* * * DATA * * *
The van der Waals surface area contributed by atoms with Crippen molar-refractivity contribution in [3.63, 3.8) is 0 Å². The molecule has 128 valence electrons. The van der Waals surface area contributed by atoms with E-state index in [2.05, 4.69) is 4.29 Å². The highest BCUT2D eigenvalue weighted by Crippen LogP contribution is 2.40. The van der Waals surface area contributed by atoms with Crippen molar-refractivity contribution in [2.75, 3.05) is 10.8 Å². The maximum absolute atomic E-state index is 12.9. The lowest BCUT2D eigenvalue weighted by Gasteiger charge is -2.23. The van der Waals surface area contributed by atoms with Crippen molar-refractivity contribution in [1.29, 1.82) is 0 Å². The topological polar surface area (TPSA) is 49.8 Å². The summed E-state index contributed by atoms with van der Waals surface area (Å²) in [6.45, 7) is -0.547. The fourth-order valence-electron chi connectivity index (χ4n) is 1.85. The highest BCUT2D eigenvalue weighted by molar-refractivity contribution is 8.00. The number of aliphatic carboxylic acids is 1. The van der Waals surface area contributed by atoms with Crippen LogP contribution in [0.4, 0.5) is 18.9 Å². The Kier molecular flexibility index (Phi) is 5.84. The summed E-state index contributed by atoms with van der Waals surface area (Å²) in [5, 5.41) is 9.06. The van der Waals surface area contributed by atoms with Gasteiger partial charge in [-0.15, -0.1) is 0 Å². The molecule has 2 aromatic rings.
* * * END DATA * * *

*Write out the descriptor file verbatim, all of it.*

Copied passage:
The van der Waals surface area contributed by atoms with Crippen molar-refractivity contribution in [3.63, 3.8) is 0 Å². The molecule has 128 valence electrons. The van der Waals surface area contributed by atoms with E-state index in [2.05, 4.69) is 4.29 Å². The highest BCUT2D eigenvalue weighted by Crippen LogP contribution is 2.40. The van der Waals surface area contributed by atoms with Crippen molar-refractivity contribution in [2.75, 3.05) is 10.8 Å². The maximum absolute atomic E-state index is 12.9. The lowest BCUT2D eigenvalue weighted by Gasteiger charge is -2.23. The van der Waals surface area contributed by atoms with Crippen molar-refractivity contribution in [1.29, 1.82) is 0 Å². The topological polar surface area (TPSA) is 49.8 Å². The summed E-state index contributed by atoms with van der Waals surface area (Å²) in [6.45, 7) is -0.547. The fourth-order valence-electron chi connectivity index (χ4n) is 1.85. The highest BCUT2D eigenvalue weighted by molar-refractivity contribution is 8.00. The number of aliphatic carboxylic acids is 1. The van der Waals surface area contributed by atoms with Crippen LogP contribution in [0.4, 0.5) is 18.9 Å². The Kier molecular flexibility index (Phi) is 5.84. The summed E-state index contributed by atoms with van der Waals surface area (Å²) in [5, 5.41) is 9.06. The van der Waals surface area contributed by atoms with Gasteiger partial charge in [-0.15, -0.1) is 0 Å². The molecule has 2 aromatic rings.